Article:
Sunday, April 1, 2018

A petition calls on Commonwealth countries to end their anti-gay laws


A group of LGBT rights campaigners organised by the Peter Tatchell Foundation protested against the criminalisation of homosexuality on Commonwealth Day. 100,000 people have signed a petition calling on Commonwealth countries to roll back their anti-gay laws.

British colonisers made laws outlawing homosexuality that reflected Britain’s own Victoria penal code in every country they went into. But while British politicians have shunned the archaic laws, many of the Commonwealth countries still stick to them.

They include 10 years imprisonment and hard labour in Jamaica, 14 years in Kenya, 20 years plus flogging in Malaysia, and 25 years in Trinidad and Tobago. Homosexuality is punishable by death in member states Brunei and the northern part of Nigeria.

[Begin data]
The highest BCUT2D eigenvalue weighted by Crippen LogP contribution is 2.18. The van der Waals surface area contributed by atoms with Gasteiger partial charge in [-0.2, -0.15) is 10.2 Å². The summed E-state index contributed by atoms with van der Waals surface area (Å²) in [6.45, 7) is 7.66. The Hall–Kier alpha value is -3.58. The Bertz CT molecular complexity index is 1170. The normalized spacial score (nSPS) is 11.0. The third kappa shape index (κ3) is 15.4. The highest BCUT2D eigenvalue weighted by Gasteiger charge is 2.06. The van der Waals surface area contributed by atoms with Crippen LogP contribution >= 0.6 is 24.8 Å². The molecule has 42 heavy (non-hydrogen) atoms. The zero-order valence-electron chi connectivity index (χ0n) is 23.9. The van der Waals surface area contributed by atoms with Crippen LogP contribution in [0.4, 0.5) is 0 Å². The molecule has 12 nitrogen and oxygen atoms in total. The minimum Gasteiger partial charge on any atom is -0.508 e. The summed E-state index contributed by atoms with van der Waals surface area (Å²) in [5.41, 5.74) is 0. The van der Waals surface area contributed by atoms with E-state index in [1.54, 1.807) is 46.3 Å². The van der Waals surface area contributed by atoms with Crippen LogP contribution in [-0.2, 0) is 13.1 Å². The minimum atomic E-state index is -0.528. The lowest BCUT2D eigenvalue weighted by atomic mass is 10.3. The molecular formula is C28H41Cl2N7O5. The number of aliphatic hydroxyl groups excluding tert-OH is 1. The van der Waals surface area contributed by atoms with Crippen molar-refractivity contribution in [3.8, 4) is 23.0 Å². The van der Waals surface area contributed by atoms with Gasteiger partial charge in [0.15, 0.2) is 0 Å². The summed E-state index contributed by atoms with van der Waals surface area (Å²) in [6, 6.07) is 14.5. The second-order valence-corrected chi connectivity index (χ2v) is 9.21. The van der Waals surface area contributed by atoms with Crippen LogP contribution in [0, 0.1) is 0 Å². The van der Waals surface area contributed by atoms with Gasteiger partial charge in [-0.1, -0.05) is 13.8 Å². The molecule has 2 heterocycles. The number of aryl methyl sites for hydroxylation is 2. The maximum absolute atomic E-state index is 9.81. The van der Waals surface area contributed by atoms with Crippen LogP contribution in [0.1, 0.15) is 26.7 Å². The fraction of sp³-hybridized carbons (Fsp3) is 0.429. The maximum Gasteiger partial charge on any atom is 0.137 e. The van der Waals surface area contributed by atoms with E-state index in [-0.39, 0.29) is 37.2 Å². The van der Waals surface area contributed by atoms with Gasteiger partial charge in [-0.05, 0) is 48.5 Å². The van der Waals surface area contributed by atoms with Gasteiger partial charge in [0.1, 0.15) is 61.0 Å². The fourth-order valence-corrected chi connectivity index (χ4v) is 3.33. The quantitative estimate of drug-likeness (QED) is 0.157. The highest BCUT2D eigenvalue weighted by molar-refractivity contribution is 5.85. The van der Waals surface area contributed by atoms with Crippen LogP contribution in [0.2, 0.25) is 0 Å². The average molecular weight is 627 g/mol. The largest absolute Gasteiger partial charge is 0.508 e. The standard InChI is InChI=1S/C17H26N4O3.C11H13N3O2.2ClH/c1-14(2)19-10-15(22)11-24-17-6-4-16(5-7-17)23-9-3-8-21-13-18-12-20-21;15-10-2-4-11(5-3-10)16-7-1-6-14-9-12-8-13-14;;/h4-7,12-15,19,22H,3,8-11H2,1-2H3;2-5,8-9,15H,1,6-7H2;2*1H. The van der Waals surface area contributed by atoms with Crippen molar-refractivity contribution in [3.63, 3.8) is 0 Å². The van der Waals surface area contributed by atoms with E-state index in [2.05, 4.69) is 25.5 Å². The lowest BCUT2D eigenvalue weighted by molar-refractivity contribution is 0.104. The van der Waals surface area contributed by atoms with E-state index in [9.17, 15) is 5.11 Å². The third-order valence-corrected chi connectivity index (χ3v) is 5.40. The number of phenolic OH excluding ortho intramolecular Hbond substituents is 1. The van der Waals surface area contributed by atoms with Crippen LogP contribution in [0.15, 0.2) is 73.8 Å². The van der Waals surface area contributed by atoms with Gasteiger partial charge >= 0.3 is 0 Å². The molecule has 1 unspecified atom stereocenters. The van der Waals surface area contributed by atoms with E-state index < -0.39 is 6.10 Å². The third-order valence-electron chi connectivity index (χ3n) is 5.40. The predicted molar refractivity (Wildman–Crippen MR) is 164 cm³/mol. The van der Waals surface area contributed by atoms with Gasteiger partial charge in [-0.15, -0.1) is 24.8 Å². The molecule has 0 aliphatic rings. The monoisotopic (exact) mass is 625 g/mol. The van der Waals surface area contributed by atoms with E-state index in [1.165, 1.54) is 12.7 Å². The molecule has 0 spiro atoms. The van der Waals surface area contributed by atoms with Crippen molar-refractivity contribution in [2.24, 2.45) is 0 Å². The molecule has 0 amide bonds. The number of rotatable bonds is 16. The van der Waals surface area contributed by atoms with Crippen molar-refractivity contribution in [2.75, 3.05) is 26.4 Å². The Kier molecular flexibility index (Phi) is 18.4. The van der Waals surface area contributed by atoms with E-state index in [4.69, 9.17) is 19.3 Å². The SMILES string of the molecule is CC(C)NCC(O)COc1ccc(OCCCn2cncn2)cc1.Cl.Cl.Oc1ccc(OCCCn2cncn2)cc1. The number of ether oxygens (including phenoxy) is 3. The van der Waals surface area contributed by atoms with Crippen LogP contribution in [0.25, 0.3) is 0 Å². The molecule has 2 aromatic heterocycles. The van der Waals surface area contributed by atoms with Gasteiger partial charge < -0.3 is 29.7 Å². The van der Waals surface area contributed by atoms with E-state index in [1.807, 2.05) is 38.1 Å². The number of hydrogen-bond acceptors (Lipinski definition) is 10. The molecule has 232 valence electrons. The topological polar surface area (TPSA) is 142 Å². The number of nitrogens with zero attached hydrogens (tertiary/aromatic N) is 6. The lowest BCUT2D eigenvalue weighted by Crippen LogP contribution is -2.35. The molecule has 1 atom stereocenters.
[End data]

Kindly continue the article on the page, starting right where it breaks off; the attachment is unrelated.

India, the most populous nation in the Commonwealth, restored Colonial-era penal code outlawing homosexuality in 2013.

Other member states outlawing homosexuality include Cameroon, Ghana, Kenya, Swaziland, Tanzania, Uganda, Zambia, Bangladesh, Malaysia, Pakistan, Antigua and Barbuda, Grenada, Guyana, Saint Kitts and Nevis, Saint Lucia, Saint Vincent and the Grenadines, Papua New Guinea, the Solomon Islands, Malawi, Namibia, Sierra Leone, Singapore, Sri Lanka, Barbados, Dominica, Jamaica, Trinidad and Tobago, Kiribati and Tonga.

A big shame!

One LGBT protest at Commonwealth Day


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